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Brian GlanvilleWell, the European Championship finals ended in splendour with that glorious display in the Final by Spain; leading some enraptured critic to call them the best team that has ever been seen. While yielding to no one in my admiration for such a dazzling display of football, I still believe that the tournament overall was a disappointing and even mediocre one. Yes, everything superbly worked for Spain in the Final. Del Bosque’s daring tactics, with no centre forward till Fernando Torres belatedly came on to do his rabbit-killing act, worked perfectly. But then you have to ask yourself, why did they fail so manifestly to work before?

Failed to work against Portugal, whose suicidal decision not to entrust Ronaldo with any of their first four shoot out penalties. Failed to take wing against Croatia, when only a couple of fine saves by goalie Iker Casillas prevented embarrassment.

Were the Viennese sage Willy Meisl alive today, he would no doubt have thought his futuristic theories on what he called The Whirl had been vindicated. In 1955, in a book called Soccer Revolution Meisl, the brother of the illustrious Hugo, who shaped the great Austrian Wunderteam of the 1930s, a refugee by then in London, foresaw a time when positions on the field were simply relative, when players simply slipped from attack into defence and vice versa.

To some extent this would indeed happen with the advent in the early 1970s of Total Football as practised by the West Germans and the Dutch. The notion being that defenders could and should attack, attackers defend, while a mobile libero – Franz Beckenbauer being the innovative and spectacular example – advanced to pull the strings from his position behind the defence.

It was, as a leading French journalist remarked to me, the day after in 1972, we had seen Ajax demolish Inter in Rotterdam in the European Cup Final, the new reality. But it didn’t last and besides, when under the impulse of Johan Cruyff Holland reached the 1974 Final of the European Cup in Munich, arguably their best player was big, heavy, relatively slow Wim Van Hanagem, supreme strategist with a glorious left foot.

Besides, to play like the Spaniards did in the Euro Final, you have to have the kind of splendid players they have. Midfielders of technical excellence and strategic flair such as Iniesta, Xavi and Alonso. An overlapping left back capable of scoring such fine goals as Jordi Alba. And such players – compare Hungary’s Puskas, Kocsis and Nandor Hidegkuti – do not grow on trees.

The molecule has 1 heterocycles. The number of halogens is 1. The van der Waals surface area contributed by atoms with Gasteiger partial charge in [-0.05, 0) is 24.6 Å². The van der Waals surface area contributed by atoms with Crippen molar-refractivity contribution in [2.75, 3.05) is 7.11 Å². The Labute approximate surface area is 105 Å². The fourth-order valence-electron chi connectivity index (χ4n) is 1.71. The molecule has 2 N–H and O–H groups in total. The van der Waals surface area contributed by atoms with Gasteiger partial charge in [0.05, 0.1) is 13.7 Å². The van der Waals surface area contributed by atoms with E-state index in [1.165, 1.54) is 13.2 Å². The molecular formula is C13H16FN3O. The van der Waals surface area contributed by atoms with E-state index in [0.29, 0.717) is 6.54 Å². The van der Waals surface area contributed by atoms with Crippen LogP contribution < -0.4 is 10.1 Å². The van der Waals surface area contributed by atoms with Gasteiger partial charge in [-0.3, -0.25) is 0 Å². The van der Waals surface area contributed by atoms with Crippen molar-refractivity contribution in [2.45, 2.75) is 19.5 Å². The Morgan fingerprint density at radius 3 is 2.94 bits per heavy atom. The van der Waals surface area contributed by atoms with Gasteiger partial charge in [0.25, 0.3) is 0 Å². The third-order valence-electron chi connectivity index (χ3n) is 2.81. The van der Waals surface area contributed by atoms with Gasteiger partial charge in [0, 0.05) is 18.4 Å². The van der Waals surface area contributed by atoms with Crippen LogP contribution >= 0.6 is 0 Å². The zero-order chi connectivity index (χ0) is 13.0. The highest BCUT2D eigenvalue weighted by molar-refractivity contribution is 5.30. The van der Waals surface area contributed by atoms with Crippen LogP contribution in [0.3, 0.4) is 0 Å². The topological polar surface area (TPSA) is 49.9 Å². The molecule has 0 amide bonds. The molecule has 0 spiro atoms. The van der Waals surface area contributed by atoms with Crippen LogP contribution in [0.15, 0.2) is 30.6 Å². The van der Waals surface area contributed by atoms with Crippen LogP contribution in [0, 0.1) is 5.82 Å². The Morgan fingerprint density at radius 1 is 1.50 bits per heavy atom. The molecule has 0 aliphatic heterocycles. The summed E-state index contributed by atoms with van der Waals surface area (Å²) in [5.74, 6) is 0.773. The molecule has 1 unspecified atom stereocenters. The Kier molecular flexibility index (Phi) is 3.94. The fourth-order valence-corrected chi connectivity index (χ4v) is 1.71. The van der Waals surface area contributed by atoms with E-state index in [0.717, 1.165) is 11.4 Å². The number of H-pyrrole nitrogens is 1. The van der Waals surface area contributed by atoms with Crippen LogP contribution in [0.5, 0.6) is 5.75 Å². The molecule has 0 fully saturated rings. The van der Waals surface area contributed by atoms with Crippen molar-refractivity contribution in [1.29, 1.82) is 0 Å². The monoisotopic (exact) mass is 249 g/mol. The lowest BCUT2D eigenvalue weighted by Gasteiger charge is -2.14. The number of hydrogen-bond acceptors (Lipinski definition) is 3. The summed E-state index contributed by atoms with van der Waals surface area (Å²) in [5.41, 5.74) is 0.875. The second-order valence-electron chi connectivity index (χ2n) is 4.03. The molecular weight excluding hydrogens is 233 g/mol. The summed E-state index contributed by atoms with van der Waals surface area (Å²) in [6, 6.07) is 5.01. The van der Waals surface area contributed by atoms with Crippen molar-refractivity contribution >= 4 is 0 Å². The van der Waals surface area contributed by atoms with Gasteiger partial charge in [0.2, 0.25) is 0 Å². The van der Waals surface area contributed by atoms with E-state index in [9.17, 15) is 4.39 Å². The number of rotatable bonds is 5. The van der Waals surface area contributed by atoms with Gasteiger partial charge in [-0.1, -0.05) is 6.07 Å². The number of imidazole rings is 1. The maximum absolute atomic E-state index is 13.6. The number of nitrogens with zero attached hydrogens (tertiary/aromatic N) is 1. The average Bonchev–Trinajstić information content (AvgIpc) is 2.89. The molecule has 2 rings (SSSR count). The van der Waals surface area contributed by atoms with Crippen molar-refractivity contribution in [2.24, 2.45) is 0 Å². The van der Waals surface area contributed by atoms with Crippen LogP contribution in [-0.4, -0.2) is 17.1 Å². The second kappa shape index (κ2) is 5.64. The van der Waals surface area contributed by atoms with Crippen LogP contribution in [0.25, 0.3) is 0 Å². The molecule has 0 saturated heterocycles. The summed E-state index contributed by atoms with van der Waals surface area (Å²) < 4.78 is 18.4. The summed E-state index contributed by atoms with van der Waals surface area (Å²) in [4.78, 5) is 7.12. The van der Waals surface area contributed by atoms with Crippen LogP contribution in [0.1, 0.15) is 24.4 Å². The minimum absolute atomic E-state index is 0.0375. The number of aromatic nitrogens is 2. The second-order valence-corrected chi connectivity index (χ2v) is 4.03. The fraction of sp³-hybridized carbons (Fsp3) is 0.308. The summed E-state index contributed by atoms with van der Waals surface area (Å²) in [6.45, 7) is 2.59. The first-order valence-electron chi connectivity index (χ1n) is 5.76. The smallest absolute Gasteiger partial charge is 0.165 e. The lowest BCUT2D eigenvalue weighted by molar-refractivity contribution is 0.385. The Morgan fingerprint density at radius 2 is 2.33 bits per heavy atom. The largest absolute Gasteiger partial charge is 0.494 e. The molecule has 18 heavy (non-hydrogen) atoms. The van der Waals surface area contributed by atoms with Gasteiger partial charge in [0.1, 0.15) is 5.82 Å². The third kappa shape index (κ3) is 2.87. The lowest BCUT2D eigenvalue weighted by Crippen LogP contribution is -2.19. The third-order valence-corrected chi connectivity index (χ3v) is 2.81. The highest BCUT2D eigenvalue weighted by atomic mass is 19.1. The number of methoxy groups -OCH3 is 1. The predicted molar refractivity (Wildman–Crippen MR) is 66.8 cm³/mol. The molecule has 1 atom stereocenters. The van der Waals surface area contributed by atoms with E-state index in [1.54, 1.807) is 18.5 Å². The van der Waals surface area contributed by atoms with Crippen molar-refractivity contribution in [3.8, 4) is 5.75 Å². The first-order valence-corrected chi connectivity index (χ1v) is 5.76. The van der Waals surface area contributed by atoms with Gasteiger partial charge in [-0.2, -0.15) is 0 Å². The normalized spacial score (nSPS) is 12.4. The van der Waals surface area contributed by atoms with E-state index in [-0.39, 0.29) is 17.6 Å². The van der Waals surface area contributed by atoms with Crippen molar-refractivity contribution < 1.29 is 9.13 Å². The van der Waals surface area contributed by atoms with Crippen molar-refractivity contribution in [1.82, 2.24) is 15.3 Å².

But so much of the football was dull and disappointing. The French, having tormented England, fell miserably apart, the team riven with mutinous dissent even if not to the wretched extent it did in the 2010 World Cup. A seemingly vibrant Russian team managed to lose to modest Greece. The Dutch imploded, losing all three games, and seem, only a couple of years after reaching the World Cup Final, to have plunged into crisis. And England? At least they didn’t disgrace themselves, didn’t, like the highly rated Germans, even concede a goal to the Andrea Pirlo inspired Italy – but even he was overwhelmed, for all his talents, by the Spaniards in Kiev. But what is the future if not bleak?

Wayne Rooney, allegedly the one English player of major stature, looks at international level a busted flush. You wonder why Roy Hodgson didn’t substitute him against the Ukraine. And how recklessly self indulgent of him to breeze off for a holiday in Las Vegas before the tournament when so short of match practice. Without precocious Jack Wilshere, there isn’t a playmaker in sight; but then, whom do Italy have, apart from Pirlo? Though credit for Prandelli to pick the mavericks Balotelli and Cassano, who, Lippi ignored in 2010.

By Brian Glanville

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